: In collaboration with his colleague, economist Otto Steiger, Heinsohn criticized the "exchange paradigm", the idea that money was historically invented as a medium of exchange to facilitate barter. He replaced it with a property based credit theory of money that stresses the indispensable role of secure property titles, contract law and especially contract enforcement, liability and collateral to create secure, transferable debt titles that central banks will accept as collateral for issuing bank notes [G. Heinsohn (1984): Privateigentum, Patriarchat, Geldwirtschaft. Eine sozialtheoretische Rekonstruktion zur Antike. Frankfurt/M.: Suhrkamp; G. Heinsohn, Otto Steiger (1996): Eigentum, Zins und Geld. Ungelöste Rätsel der Wirtschaftswissenschaft. Reinbek: Rohwolt (English: "Property, Interest and Money", London: Routledge, forthcoming); also see G. Heinsohn/Otto Steiger: Private Property, Debts and Interest or: The Origin of Money and the Rise andFall of Monetary Economies, in: studi economici, Napoli, Nr. 21, 1983, pp. 3-56 and G. Heinsohn, O. Steiger: The Property Theory of Interest and Money. In: J. Smithin (Ed.): What is Money? London: Routledge 2000, pp. 67-100] . This paradigm provides institutional microfoundations for monetary theories of production developed in the keynesian tradition. Credit theories of money have existed since mercantilism but have not become the dominating paradigm in monetary theory [for an overview, see the dissertation by Charlotte Bruun: Logical Structures and Algorithmic Behavior in a Credit Economy [] , Chapter 1: "The Nature of Money" and Chapter 3: "The Development of the Theory of Credit" and Randall Wray (Ed.): Credit and State Theories of Money: The Contribution of Mitchell Innes. London: Routledge 2004] . Besides promoting their paradigm it as an alternative foundation for triggering economic development (much in line with the insights of Hernando de Soto [Hernando DeSoto: The Mystery of Capital. Why Capitalism Triumphs in the West and Fails everywhere else. New York: Basic Books 2000] , Tom Bethell [Tom Bethell: The Noblest Triumph. Property and Prosperity Through the Ages. New York: St. Martin's Press 1998] and Richard Pipes [Richard Pipes: Property and Freedom. New York: Vintage Books 1999] ), Steiger has applied it to an analysis of the eurosystem [Otto Steiger: The Eurosystem and the Art of Central Banking, Bremen 2002 [] ; Gunnar Heinsohn and Otto Steiger: The European Central Bank and the Eurosystem: An Analysis of the Missing Central Monetary Institution in European Monetary Union. Center for European Integration Studies, Working Paper B 09, 2003 [] ; Otto Steiger: Which Lender of Last Resort for the Eurosystem? Bremen 2004 [] Dieter Spethmann, Otto Steiger: The four Achilles Heels of the Eurosystem: Missing Central Monetary Institution, Different Real Rates of Interest,Non-Marketable Securities, and Missing Lender of Last Resort, Bremen 2005 [] ] . : While this approach has similarities with institutional economics, its major differences are (1) a non-universalist, cross-cultural approach that is in line with results from economic anthropology (Marshall Sahlins, Karl Polanyi, Marcel Mauss and others) and strongly doubts "homo oeconomicus", providing instead a specific explanation for how strategies of economic efficiency become functional only in monetary economies based on property and enforceable contracts [Gunnar Heinsohn, Otto Steiger: Money, Markets and Property. In: Giacomin, Alberto and Marcuzzo, Maria (Eds.): Money and Markets. A doctrinal approach. New York: Routledge 2007, pp. 59-79; G. Heinsohn, O. Steiger: Interest and Money: the Property Explanation. In: Door Philip Arestis, Malcolm C. Sawyer: A Handbook of alternative monetary Economics. Cheltenham, UK: Edward Elgar Publishing 2006, p. 490-507 [] ] ; (2) a systematic reconstruction of the connection between property, enforceable contracts, interest, credit/money and the banking system as a basis of a monetary theory of production, and (3) a systematic explanation for technical progress and innovation based on this reconstruction and the phenomenon of free wage labour, which explains the differences in innovativity and progress between the monetary economics of antiquity and modern times [see Otto Steiger: Property Rights and Economic Development: Two Views. Marburg: Metropolis 2007 ( [ forthcoming] ); Otto Steiger: Property Economics. Property Rights, Creditor's Money and the Foundations of the Economy. Marburg: Metropolis 2008 ( [] ). This volume is a collection of papers that were presented at an [ International Symposium on the Economic Role of Property Rights at University of Bremen, Nov.28-30] 2003.] . Heinsohn and Steiger's model has been discussed in some postkeynesian circles [Karl Betz, Tobias Roy: Privateigentum und Geld. Kontroversen um den Ansatz von Heinsohn und Steiger. Marburg: Metropolis 1999 and John Smithin (Ed.): What is Money? London: Routledge 2000] , and it has been criticized by Nikolaus K.A. Läufer [Nikolaus K.A. Läufer: The Heinsohn-Steiger confusion on interest, money and property. online [ here] (accessed June 28, 2007)] .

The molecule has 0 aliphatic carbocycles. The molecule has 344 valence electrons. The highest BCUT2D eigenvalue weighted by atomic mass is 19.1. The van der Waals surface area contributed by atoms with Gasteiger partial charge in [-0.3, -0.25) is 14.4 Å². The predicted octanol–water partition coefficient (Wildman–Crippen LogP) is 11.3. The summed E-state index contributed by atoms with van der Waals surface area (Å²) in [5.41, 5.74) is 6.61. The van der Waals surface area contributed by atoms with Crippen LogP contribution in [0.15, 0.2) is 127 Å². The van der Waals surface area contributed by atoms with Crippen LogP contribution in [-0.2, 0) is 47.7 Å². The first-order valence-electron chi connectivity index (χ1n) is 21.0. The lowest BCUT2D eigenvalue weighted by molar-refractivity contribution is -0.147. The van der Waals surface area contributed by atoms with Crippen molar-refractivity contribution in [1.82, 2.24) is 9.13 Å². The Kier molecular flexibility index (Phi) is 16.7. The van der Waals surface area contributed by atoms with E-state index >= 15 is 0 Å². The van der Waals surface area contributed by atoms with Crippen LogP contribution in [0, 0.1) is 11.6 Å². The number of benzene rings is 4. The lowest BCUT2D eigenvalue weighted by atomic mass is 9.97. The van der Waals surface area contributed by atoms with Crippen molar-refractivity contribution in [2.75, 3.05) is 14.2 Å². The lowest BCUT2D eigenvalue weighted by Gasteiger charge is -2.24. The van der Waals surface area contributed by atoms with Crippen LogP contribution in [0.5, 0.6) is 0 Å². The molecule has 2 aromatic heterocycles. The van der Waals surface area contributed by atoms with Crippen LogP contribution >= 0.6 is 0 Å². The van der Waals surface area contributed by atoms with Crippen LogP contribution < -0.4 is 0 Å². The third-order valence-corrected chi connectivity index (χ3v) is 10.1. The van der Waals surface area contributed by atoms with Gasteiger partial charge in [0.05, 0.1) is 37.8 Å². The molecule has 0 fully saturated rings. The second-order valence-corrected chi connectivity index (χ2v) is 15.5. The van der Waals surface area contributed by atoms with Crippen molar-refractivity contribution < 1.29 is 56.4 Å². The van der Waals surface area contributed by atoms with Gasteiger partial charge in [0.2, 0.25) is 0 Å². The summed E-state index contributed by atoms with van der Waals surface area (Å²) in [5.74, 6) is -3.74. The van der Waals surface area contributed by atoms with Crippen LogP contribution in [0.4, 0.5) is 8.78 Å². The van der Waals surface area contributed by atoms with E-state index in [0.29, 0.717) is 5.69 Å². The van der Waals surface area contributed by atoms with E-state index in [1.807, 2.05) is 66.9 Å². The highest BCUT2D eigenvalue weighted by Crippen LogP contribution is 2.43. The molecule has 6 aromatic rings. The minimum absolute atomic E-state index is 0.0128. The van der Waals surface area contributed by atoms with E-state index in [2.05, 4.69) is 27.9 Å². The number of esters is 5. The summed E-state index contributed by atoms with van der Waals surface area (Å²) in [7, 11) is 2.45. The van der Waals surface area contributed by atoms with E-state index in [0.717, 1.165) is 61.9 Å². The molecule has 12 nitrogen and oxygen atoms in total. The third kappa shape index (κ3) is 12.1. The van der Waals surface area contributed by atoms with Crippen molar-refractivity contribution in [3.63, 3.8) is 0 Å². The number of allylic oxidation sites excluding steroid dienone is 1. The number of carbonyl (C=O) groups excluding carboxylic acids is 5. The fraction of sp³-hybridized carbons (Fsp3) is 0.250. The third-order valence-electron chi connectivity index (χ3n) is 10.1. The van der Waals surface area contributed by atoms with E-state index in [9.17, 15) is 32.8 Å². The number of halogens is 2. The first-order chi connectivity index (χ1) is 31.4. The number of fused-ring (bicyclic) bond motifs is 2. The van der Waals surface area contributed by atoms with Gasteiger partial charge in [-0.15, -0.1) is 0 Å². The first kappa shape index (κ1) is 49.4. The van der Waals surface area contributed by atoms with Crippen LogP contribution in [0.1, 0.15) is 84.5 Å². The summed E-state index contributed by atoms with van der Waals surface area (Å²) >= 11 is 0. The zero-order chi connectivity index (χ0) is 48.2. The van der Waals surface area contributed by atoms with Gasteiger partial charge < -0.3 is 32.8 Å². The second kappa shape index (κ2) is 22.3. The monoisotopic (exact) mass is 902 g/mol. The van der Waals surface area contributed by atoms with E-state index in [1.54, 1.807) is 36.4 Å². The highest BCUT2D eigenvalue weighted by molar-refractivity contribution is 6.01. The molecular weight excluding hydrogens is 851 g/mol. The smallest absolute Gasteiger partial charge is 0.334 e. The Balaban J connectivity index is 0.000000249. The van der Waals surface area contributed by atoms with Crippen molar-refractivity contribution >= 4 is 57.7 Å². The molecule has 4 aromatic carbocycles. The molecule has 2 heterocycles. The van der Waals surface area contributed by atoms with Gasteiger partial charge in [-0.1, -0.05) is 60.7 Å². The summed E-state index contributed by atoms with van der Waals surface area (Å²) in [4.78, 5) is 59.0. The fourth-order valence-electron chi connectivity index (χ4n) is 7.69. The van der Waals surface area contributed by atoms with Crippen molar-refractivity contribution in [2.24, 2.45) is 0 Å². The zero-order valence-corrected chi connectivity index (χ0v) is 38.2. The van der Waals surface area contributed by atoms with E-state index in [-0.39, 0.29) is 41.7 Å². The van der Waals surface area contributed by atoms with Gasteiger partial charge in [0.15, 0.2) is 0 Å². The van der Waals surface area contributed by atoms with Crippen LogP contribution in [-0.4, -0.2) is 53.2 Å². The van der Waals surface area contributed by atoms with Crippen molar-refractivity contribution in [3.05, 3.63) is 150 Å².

: (5) the historical origin and theory of large scale modern European demographic patterns (starting with an intense increase in population growth in early modern times, leading to sub-replacement fertility at the dawn of the 21st century), including an interpretation of the European witch-hunts of early modern times as pro-natalist re-population policy of the then dominant catholic church after the population losses the black death had caused [G. Heinsohn, Otto Steiger, Rolf Knieper (1979): Menschenproduktion. Allgemeine Bevölkerungstheorie der Neuzeit. Frankfurt/M.: Suhrkamp; Gunnar Heinsohn, Otto Steiger: Die Vernichtung der weisen Frauen. Hexenverfolgung, Kinderwelten, Bevölkerungswissenschaft, Menschenproduktion. München: Heyne 1989; Gunnar Heinsohn/Otto Steiger: "Witchcraft, Population Catastrophe and Economic Crisis in Renaissance Europe: An Alternative Macroeconomic Explanation.", University of Bremen 2004 [] ] This interpretation has received mixed responses. It has been criticized and rejected by German historians Walter Rummel [Walter Rummel: 'Weise' Frauen und 'weise' Männer im Kampf gegen Hexerei. Die Widerlegung einer modernen Fabel. In: Christof Dipper, Lutz Klinkhammer und Alexander Nützenadel: Europäische Sozialgeschichte. Festschrift für Wolfgang Schieder (= Historische Forschungen 68), Berlin 2000, S. 353-375, [] and Rummel, Walter: Weise Frauen als Opfer?. Aus: Lexikon zur Geschichte der Hexenverfolgung, hrsg. v. Gudrun Gersmann, Katrin Moeller u. Jürgen-Michael Schmidt, in:, URL:] , Günther Jerouschek [Günther Jerouschek, Des Rätsels Lösung? Zur Deutung der Hexenprozesses als staatsterroristische Bevölkerungspolitik, in: Kritische Justiz 19, 1986, S. 443-459.] , Robert Jütte [Robert Jütte, Die Persistenz des Verhütungswissens in der Volkskultur. Sozial- und medizinhistorische Anmerkungen zur These von der 'Vernichtung der weisen Frauen', in: Medizinhistorisches Journal 24, 1989,8.214-231] and Gerd Schwerhoff [Gerd Schwerhoff, Hexerei, Geschlecht und Regionalgeschichte, in: Gisela Wilbertz / Gerd Schwerhoff/Jürgen Scheffler (Hrsg.), Hexenverfolgung und Regionalgeschichte. Die Grafschaft Lippe im Vergleich, Bielefeld 1994, S. 325-353] - replies to those criticisms can be found in [Gunnar Heinsohn, Otto Steiger: Die Vernichtung der weisen Frauen. Hexenverfolgung, Kinderwelten, Bevölkerungswissenschaft, Menschenproduktion. München: Heyne 1989, p. 369-415] . Prominent historian of birth control John M. Riddle has expressed agreement. [see John M. Riddle: "The Great Witch-Hunt and the Suppression of Birth Control: Heinsohn and Steiger's Theory from the Perspective of an Historian", Appendix to: Gunnar Heinsohn/Otto Steiger: "Witchcraft, Population Catastrophe and Economic Crisis in Renaissance Europe: An Alternative Macroeconomic Explanation.", University of Bremen 2004 [ (download)] ; also see John M. Riddle: "Eve's Herbs: A History of Contraception and Abortion in the West", Princeton: Harvard University Press 1999, ISBN-10: 0674270266, esp. Chapters 5-7]